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  • The grip must feel comfortable!
  • When evaluating your grip size, take into consideration if are going to use an overgrip.  An overgrip will build the grip up slightly, sometimes a full grip size.
  • Easier to build-up than take down a grip.  In fact most of the racquets today can not have the racquet handle reduced in size.  A racquet with a  Styrofoam pallet can have thegrip size reduced.  However most of today's lighter racquets remove the Styrofoam pallet because of weight constraints.
  • A proper fit will allow a "e;one-finger"e; spread between the palm and fingertips (shown in theright picture below).
  • Measure your grip by measuring the tip of the ring finger down to the bottom lateral crease of the thumb (shownin the left picture below).
  • Figuring Your Grip Size

    There are some basic facts to consider when determining the right grip size for your racquet. 

    • The right size is the bestsize, but being on the bigger side is better for tennis elbow.   Most players fall between sizes, with the bigger size being better for the  elbow. The right grip size allows you to grip the racquet handle comfortably without over squeezing. Any extra working necessary to hold on to the racquet can cause the muscles to fatigue in the forearm.  This is not good!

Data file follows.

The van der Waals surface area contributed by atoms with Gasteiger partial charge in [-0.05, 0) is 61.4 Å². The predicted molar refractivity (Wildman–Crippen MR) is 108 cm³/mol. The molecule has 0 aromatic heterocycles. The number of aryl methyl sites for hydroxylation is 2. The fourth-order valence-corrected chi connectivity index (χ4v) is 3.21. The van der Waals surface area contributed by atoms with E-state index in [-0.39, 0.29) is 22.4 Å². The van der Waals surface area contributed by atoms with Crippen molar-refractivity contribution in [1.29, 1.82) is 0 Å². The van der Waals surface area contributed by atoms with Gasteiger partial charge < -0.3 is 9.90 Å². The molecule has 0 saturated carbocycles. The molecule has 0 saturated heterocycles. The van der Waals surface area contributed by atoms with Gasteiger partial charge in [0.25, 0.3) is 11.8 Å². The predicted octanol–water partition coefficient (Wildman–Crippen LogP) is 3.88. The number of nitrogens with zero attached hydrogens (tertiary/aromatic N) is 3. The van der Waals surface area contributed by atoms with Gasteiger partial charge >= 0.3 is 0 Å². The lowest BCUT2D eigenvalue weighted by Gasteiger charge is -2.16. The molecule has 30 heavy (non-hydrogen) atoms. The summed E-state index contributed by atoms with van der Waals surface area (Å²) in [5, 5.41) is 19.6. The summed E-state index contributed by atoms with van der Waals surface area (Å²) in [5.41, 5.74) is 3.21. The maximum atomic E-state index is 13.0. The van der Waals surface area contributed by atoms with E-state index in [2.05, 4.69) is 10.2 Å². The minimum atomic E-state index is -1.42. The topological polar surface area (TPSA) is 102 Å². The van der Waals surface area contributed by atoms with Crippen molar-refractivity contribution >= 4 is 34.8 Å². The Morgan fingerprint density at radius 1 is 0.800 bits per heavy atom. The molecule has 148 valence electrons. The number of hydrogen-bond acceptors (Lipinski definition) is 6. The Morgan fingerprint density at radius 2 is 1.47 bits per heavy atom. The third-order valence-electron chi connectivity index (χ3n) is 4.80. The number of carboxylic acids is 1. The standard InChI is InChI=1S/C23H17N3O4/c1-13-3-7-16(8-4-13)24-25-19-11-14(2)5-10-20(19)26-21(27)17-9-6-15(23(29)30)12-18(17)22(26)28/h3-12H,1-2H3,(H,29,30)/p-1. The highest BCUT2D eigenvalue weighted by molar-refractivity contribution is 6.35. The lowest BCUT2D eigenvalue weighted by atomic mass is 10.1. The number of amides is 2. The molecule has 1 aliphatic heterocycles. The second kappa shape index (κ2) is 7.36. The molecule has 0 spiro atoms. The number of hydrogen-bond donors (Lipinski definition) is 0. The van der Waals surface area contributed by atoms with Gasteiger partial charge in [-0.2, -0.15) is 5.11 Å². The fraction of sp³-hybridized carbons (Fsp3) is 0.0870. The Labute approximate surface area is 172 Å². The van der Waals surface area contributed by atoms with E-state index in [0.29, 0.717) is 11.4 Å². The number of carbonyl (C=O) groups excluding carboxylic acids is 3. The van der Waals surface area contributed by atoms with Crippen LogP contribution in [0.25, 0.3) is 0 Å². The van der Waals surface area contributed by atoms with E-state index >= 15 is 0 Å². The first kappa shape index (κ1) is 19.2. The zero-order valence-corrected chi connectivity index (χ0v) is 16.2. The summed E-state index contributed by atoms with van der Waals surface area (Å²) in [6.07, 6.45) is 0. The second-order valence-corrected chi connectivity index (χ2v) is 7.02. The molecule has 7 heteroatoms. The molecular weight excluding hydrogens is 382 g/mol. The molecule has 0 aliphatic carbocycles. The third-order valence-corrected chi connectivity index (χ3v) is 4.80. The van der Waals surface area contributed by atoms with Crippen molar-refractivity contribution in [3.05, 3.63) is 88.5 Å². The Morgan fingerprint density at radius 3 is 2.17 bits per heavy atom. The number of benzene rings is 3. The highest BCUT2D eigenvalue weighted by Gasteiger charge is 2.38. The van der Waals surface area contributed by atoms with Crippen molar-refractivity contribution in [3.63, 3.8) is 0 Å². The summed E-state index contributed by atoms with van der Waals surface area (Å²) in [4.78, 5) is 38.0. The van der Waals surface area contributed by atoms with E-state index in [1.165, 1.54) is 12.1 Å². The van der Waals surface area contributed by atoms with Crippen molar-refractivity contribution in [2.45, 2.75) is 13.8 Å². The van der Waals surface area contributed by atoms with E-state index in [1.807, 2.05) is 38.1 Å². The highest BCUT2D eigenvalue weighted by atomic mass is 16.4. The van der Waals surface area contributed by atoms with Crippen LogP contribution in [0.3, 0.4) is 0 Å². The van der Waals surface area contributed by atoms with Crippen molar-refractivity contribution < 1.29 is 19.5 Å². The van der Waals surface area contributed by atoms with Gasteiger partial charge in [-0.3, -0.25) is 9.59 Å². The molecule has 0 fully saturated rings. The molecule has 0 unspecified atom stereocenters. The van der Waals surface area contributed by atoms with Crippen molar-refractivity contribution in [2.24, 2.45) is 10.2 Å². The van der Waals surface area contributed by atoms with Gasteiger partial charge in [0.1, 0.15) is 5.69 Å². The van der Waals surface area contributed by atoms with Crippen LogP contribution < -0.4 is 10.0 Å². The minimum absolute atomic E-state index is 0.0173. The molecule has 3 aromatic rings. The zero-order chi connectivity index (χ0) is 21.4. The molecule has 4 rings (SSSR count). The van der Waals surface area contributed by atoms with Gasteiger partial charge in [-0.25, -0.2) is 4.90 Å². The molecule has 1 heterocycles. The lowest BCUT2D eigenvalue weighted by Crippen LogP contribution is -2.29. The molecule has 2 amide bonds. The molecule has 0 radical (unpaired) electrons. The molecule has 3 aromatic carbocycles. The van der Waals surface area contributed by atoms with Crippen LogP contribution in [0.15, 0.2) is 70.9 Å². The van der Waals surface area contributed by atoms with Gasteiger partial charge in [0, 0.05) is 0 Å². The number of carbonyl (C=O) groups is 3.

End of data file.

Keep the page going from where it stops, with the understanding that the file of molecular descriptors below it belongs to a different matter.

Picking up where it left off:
What Grip Size Means... and How To Determine Your Current Grip Size

    Adult Grip Sizes range from 4 1/8"e; to 4 5/8"e; - in 1 inch increments.

    Junior Racquet Grip Sizes range from 3"e; to 4"e;.

    The butt cap of most racquets will display the grip size in one of two ways:

    1.  Full Grip Size in inches- (4 3/8, for example)
  • Displays a number
  • (1,2,3,4 0r 5) whichmeans the "e;number of eighths"e;(4/8"e;- assuming the number "e;4"e; as the inch indicator).
    • For example, a number "e;3"e; would indicate a grip size of4 3/8"e;-  a number "e;5"e; would indicate a grip size of4 5/8"e;, and so on.
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